Recently I met with three talented children’s book writers. We read each other’s works aloud, made comments and suggestions, while encouraging what worked — all over three intense days. I was the newbie trying to find my strongest voice between YA, MG, and picture books. Having the input and support of peers was invaluable (more on that later).
As a novice in the world of writing for youth, one thing I’ve learned thus far: writing quality fiction is far harder than it appears. Like in many fields, the pros make it look easy. It’s not.
And having a journalism background is good and bad. Yes, I can meet deadlines, put words together in an informative even entertaining way, and edit a little better than some. But I also have to break some common journalistic writing habits. I can’t give everything away at the beginning (crushing my inverted pyramid) and be overly descriptive (telling). I must trust the reader to follow the action and discover what they must, along the way (show). Easier said than done. I’m still trying to figure this out!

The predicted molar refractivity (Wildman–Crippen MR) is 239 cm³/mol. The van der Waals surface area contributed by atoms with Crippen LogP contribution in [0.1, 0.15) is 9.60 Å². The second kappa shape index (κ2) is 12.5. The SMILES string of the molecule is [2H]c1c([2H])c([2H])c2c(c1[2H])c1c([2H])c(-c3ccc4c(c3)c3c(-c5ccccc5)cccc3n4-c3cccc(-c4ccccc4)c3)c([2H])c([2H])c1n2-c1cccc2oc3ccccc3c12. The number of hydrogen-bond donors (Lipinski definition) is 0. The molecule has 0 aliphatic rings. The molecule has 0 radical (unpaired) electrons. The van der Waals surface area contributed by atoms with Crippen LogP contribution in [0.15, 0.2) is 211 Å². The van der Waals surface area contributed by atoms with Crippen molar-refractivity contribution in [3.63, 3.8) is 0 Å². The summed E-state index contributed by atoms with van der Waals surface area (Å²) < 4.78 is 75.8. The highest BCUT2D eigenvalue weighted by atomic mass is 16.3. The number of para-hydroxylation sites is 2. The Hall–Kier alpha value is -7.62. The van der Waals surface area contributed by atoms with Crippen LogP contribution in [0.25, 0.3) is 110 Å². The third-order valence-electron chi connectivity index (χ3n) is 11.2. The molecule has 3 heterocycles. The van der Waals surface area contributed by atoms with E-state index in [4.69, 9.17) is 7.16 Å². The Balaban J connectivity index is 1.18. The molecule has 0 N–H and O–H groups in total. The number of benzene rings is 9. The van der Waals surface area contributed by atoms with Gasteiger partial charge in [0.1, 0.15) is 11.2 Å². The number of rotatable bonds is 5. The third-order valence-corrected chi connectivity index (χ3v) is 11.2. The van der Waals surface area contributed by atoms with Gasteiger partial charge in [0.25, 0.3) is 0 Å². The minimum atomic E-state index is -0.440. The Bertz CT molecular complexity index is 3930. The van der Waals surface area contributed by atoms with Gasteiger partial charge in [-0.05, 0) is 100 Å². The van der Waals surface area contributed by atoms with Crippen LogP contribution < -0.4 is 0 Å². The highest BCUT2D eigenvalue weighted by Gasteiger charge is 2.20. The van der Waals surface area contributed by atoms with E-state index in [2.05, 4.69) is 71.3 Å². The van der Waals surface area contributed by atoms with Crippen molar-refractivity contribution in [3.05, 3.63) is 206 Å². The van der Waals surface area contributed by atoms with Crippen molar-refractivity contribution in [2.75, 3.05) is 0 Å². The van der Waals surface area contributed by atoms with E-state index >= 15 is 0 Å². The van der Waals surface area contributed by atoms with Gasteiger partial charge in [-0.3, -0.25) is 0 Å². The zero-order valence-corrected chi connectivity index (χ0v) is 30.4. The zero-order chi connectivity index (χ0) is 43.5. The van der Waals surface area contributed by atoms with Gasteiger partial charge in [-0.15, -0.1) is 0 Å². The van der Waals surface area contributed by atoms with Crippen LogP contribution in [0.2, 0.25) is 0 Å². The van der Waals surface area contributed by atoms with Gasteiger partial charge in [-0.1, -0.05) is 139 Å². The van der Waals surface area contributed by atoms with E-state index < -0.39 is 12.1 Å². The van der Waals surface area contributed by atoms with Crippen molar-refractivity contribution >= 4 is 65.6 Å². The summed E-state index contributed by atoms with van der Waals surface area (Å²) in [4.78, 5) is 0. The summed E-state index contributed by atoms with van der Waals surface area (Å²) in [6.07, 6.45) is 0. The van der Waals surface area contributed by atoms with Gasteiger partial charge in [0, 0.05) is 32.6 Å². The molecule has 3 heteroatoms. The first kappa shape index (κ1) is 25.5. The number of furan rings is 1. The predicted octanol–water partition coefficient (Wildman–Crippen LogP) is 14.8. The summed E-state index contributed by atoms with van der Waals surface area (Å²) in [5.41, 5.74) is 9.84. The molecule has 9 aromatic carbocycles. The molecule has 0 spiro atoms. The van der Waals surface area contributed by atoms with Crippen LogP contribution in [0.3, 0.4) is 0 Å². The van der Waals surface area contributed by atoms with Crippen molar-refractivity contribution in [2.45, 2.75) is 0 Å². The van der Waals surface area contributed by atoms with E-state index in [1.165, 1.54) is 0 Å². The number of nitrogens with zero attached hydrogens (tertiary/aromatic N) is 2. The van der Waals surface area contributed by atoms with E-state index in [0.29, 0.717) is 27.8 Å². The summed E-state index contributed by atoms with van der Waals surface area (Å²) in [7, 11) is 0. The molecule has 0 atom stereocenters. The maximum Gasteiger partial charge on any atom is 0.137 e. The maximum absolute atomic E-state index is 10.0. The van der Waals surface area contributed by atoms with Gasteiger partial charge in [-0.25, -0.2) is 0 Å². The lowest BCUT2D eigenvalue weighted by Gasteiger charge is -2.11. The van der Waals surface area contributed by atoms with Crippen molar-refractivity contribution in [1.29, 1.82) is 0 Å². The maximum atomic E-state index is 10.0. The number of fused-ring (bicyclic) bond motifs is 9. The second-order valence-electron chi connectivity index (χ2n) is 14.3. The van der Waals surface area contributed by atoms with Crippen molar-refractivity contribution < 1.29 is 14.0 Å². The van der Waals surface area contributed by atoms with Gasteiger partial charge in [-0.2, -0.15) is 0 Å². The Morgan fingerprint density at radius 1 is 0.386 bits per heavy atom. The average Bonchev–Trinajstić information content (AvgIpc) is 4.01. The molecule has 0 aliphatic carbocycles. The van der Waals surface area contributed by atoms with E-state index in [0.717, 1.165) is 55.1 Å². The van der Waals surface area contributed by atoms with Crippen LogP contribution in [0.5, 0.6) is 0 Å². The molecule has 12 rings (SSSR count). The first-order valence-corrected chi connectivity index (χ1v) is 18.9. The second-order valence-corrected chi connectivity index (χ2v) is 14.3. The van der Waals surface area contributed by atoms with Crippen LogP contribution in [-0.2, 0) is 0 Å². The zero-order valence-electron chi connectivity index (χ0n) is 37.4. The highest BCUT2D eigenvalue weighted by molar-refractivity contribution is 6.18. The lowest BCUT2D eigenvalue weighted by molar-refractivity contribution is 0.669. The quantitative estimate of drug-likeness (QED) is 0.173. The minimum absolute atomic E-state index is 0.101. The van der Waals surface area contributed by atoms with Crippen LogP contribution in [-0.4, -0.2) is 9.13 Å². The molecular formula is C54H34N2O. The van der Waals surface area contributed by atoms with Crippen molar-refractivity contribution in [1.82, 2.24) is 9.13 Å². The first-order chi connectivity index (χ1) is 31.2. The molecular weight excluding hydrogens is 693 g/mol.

Having other sets of eyes, those who are honing their own children’s fiction writing craft, has helped me take a step further in improving my own storytelling. Experiencing feedback from a trusted critique group and giving it, gave me a vision for what I need to do in the following months.
So, E.J., Julia, and Jennifer, THANK YOU! (And you’re all so fun, too. I miss you already!) I wish we were closer to continue what we started. But at least a taste of what we had whet my appetite to want more. My goal in the next few months will be to find a local group that is going through the challenges and joys I face, as we do what we love: write for children.